I propose for this situation that the individual in question could not choose because she had no choice, and Christianity, the institution, and all Religion and spirituality in general, as well as psychology, the ‘science of mind/ behavior’, so to speak, develops not only in response but out of this apparent inability. I submit that the individual was doing all she could to do what was in her best interest, that in fact, she was doing what was in her best interest the whole time ( ill address the ‘best interest’ part later). Most if not many would say, that is because she does have issues. Ok; say I believe that I have issues. I reflect upon those times, or I resent those times because I come across thoughts that I had, or now have in me that were telling me that I should make the other choice, the one that at the time I knew was the right choice but did not make. I have an issue, and then I have an issue because of the issue, so I decide to get get help with my issues. I goto therapy. Over time I come to terms with my issues and get better – or maybe I don’t.

Never mind that many would argue that one does not ‘believe’ he has issues, he merely has issues; well, who is talking about what one believes? What issues are there if one does not believe that there are issues? The issues everyone else sees, or believes they see? The issue one has in-itself, or the issue that one believes everyone else does not have? But here, this is not a matter of believing, it is a matter of what is true.

The significant question has got to be: Why could I not just choose to leave my issues behind when I realized that I had them? Why would I sit in them when I know they have caused and are causing me all sorts of problems? The answer has got to be concerning belief, and not so much of what is reality and what I chose as a subject of reality; it can not be so much about what may be true of reality as much as one is involved with it. Perhaps it can be said, it does have more to do with what I am not choosing, but not so much as my issues have not been chosen in so much as they were thrown upon me: it is because my issues are informing me exactly as to who I am, and I cannot dismiss myself from my identity, nor do i want to. And, if i want to, I cannot. Hence the problem.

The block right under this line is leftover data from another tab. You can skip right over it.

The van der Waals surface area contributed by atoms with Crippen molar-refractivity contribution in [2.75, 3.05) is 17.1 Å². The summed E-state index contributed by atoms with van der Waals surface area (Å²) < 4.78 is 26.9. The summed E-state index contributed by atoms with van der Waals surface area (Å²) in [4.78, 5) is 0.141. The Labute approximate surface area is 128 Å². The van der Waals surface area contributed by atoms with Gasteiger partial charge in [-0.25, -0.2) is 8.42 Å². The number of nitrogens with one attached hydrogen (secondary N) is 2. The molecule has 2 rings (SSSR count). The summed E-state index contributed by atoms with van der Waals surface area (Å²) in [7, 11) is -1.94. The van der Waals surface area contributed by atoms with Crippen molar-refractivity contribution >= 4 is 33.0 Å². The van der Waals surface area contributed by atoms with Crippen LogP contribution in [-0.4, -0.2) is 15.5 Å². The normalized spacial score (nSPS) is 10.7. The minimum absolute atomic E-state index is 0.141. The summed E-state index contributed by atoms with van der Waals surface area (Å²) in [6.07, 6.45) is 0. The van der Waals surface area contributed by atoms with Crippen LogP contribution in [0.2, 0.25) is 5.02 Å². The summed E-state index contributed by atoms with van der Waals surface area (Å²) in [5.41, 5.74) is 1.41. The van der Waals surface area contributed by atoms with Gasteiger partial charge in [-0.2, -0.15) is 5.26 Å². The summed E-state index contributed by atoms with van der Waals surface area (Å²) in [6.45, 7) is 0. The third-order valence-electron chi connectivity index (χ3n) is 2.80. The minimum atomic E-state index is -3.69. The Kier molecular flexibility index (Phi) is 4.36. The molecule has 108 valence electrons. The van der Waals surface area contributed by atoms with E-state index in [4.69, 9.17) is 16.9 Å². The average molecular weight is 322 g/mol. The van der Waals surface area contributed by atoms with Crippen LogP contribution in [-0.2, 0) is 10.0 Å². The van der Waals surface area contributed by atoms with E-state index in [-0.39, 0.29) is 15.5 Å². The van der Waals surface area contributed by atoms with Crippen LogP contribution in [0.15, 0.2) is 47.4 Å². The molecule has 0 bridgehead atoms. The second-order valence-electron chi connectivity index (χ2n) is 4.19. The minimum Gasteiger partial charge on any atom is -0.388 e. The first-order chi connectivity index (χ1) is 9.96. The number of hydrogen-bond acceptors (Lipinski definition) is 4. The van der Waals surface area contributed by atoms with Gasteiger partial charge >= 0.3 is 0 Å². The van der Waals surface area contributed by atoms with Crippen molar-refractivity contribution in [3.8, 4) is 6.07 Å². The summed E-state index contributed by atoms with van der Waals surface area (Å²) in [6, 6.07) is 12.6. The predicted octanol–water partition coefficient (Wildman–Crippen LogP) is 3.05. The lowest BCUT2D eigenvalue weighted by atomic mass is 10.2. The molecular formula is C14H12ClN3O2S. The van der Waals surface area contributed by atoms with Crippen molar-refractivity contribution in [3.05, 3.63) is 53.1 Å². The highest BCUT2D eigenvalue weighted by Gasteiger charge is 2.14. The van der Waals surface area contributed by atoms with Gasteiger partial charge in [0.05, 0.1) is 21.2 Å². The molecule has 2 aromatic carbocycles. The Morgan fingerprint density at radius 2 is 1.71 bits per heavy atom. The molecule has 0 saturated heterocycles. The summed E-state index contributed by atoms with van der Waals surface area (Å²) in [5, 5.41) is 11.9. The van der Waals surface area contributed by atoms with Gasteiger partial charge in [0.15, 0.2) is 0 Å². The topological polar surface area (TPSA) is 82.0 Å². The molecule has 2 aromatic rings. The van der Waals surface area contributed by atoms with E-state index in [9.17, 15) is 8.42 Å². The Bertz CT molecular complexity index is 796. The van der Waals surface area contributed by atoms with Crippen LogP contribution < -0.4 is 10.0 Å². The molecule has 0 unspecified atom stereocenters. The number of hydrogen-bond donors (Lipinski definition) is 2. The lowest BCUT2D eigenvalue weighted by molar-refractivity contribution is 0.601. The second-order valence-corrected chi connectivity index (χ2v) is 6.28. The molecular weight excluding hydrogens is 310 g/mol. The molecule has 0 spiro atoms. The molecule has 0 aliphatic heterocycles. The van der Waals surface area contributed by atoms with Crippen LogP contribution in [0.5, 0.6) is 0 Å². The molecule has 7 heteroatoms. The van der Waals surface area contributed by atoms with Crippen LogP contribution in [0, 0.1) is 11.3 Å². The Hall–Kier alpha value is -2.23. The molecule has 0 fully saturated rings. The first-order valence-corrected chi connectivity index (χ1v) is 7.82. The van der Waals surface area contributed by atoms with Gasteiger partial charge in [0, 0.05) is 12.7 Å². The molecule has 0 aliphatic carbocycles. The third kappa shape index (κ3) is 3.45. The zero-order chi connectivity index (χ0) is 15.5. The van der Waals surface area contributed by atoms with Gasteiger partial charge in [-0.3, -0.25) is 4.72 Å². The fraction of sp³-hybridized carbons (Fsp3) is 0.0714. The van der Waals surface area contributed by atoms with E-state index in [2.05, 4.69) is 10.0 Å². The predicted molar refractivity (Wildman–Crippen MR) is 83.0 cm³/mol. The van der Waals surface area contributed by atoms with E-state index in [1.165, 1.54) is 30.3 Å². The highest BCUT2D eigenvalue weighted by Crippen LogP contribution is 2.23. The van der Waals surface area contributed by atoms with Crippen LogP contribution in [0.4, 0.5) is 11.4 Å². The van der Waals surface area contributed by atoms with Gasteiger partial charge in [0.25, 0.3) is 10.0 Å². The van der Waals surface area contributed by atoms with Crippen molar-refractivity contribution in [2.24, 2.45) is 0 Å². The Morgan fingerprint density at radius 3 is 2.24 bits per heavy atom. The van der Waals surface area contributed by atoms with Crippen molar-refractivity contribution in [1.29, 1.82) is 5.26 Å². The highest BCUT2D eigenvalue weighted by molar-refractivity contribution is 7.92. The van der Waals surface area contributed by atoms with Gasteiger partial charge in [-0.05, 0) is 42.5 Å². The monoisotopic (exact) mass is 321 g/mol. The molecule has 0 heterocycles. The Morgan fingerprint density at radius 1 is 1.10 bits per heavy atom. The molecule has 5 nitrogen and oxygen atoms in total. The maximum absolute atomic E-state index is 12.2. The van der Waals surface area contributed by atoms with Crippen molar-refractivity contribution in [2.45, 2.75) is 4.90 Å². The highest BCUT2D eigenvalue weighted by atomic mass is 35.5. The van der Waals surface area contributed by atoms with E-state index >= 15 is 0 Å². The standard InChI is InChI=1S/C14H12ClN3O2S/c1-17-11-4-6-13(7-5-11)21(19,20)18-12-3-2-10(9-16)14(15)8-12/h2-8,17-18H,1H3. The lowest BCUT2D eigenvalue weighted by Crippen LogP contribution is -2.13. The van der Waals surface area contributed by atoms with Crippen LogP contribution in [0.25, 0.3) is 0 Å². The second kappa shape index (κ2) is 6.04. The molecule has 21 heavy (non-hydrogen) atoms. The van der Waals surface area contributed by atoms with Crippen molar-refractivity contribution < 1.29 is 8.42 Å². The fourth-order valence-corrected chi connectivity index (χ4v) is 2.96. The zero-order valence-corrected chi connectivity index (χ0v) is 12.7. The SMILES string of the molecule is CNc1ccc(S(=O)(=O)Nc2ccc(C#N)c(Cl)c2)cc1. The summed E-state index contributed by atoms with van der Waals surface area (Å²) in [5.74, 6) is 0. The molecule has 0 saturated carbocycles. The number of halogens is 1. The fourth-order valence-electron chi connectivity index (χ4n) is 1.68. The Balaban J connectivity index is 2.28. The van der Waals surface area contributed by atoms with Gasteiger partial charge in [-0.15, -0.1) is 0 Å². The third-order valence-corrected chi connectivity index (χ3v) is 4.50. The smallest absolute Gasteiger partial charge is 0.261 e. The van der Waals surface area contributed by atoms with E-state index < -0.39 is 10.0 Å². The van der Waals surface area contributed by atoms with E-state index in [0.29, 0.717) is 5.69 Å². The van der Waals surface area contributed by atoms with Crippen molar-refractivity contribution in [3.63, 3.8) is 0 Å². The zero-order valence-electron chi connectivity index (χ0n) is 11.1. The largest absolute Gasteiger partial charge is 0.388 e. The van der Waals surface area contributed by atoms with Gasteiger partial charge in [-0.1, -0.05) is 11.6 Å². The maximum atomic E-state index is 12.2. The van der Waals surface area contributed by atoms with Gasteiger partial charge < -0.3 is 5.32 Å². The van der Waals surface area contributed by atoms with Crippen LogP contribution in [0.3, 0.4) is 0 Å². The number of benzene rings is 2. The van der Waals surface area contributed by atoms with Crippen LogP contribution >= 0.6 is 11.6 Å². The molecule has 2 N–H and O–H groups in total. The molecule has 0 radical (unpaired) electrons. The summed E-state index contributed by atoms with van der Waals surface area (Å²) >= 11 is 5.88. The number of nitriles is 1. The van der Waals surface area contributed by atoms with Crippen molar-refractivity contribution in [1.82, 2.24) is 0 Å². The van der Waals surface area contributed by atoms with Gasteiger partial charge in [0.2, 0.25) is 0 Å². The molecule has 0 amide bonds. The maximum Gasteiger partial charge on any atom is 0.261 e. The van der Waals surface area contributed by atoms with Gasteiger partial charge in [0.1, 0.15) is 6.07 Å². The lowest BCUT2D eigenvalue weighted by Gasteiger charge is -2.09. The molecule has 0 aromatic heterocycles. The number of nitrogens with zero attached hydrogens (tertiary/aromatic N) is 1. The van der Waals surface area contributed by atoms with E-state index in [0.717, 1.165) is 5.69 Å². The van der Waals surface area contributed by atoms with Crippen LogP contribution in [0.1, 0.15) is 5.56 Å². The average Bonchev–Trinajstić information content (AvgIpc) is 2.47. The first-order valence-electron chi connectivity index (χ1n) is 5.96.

So I have to ask, against what am I having the cognition that I have issues? Exactly against the idea that allows me to know that I have issues. It is not some issue in-itself, as if there is some natural, ‘non-issue’ way, and due to this, I have some issue that is making me screwed up in my choices. Perhaps a person looks out into the world and sees that his life is not a picture that he enjoys, or perhaps he just feels wrong in his own skin. Again, the question must be, how could he be any different? Against or within this question lay the pertinent answer: in the past as different choices, or the future as a result of making different choices. Indeed; if such answers ( and so the question) were not salient, would there be an issue? And what is the past and future? Only an idea against which can have ideas about how one might have issues or not. ‘Now’ is not viable; in fact people will argue against my having an issue even while they will admit it. Likewise, those pictures and feelings one has of oneself and ones life can only exist in that they take form as ‘something that I am not’. I’m sure many are thinking that this is a most ridiculous notion, merely a conceptual game – but again, a ‘game’ as opposed to what? To what is Real? I say that it is just this game that we are all playing. In truth, such issues are entirely of one’s self, not put upon him by some separate force, but exactly the force that is that person entirely and absolutely, which has no true basis as a construction of outside forces. To bring in and reiterate what I have said before; in so much as I am an individual that has real issues thrust upon me, so much do I have faith, as well, am a subject of faith, and thereby do I look to solve my issues through faith, but ironically that faith that expresses my inability to choose to exit from them.

The thing is, so much as i may have issues, when I am able to fully concede to my issue, and thus fully accept it as me, it goes away. In as much as I deny or ignore it, it remains, and if I accept it, but not that it is me, likewise it remains. This is the presumed mode or operation of modern ‘psychoanalytic’ and/or ‘encounter’ therapy; when someone realizes whatever it is that has prevented them from ‘real-izing’ the issue (which is, really, a break from their usually reality), it is a ‘breakthrough’, like they have ‘broken through’ the facade of ‘their’ reality. And also, in this very same way, this is the presumed mode of the Christian problem, expressed in the above excerpts, that is solved through ‘belief’. In truth, this is to say of either solution, which actually is the same solution, either the issue still remains, but is accepted of oneself, or the issue is gone and so needs no acceptance; either way, the effect of the issue having power over or in ones life, is proposed as belief of the problem ‘no longer an issue’.